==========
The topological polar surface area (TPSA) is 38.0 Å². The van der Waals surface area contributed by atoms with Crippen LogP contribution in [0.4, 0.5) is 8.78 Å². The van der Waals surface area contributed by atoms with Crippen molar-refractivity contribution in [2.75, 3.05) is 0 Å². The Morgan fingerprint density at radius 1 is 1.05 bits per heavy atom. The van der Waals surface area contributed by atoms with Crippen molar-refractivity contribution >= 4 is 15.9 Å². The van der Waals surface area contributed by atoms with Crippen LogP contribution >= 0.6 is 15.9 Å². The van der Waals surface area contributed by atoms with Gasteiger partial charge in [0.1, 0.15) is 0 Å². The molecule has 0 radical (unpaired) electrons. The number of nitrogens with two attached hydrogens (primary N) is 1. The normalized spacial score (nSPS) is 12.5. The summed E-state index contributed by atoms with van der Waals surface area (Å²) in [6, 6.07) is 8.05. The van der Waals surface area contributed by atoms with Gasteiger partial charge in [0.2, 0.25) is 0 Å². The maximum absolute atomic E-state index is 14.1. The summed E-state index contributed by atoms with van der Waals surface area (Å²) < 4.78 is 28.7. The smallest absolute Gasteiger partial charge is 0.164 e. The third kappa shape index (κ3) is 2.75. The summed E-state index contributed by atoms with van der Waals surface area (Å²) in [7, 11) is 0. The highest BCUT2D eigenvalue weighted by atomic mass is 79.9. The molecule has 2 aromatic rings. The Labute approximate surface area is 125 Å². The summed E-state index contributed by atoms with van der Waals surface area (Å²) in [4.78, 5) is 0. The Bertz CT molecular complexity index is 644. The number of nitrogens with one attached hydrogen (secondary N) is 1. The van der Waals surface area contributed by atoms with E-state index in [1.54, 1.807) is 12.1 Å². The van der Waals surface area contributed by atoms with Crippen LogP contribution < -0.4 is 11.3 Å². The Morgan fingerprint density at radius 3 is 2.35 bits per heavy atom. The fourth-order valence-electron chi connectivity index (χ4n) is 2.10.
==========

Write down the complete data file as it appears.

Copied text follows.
The topological polar surface area (TPSA) is 38.0 Å². The van der Waals surface area contributed by atoms with Crippen LogP contribution in [0.4, 0.5) is 8.78 Å². The van der Waals surface area contributed by atoms with Crippen molar-refractivity contribution in [2.75, 3.05) is 0 Å². The Morgan fingerprint density at radius 1 is 1.05 bits per heavy atom. The van der Waals surface area contributed by atoms with Crippen molar-refractivity contribution >= 4 is 15.9 Å². The van der Waals surface area contributed by atoms with Crippen LogP contribution >= 0.6 is 15.9 Å². The van der Waals surface area contributed by atoms with Gasteiger partial charge in [0.1, 0.15) is 0 Å². The molecule has 0 radical (unpaired) electrons. The number of nitrogens with two attached hydrogens (primary N) is 1. The normalized spacial score (nSPS) is 12.5. The summed E-state index contributed by atoms with van der Waals surface area (Å²) in [6, 6.07) is 8.05. The van der Waals surface area contributed by atoms with Gasteiger partial charge in [0.2, 0.25) is 0 Å². The maximum absolute atomic E-state index is 14.1. The summed E-state index contributed by atoms with van der Waals surface area (Å²) < 4.78 is 28.7. The smallest absolute Gasteiger partial charge is 0.164 e. The third kappa shape index (κ3) is 2.75. The summed E-state index contributed by atoms with van der Waals surface area (Å²) in [7, 11) is 0. The highest BCUT2D eigenvalue weighted by atomic mass is 79.9. The molecule has 2 aromatic rings. The Labute approximate surface area is 125 Å². The summed E-state index contributed by atoms with van der Waals surface area (Å²) in [4.78, 5) is 0. The Bertz CT molecular complexity index is 644. The number of nitrogens with one attached hydrogen (secondary N) is 1. The van der Waals surface area contributed by atoms with E-state index in [1.54, 1.807) is 12.1 Å². The van der Waals surface area contributed by atoms with Crippen LogP contribution < -0.4 is 11.3 Å². The Morgan fingerprint density at radius 3 is 2.35 bits per heavy atom. The fourth-order valence-electron chi connectivity index (χ4n) is 2.10.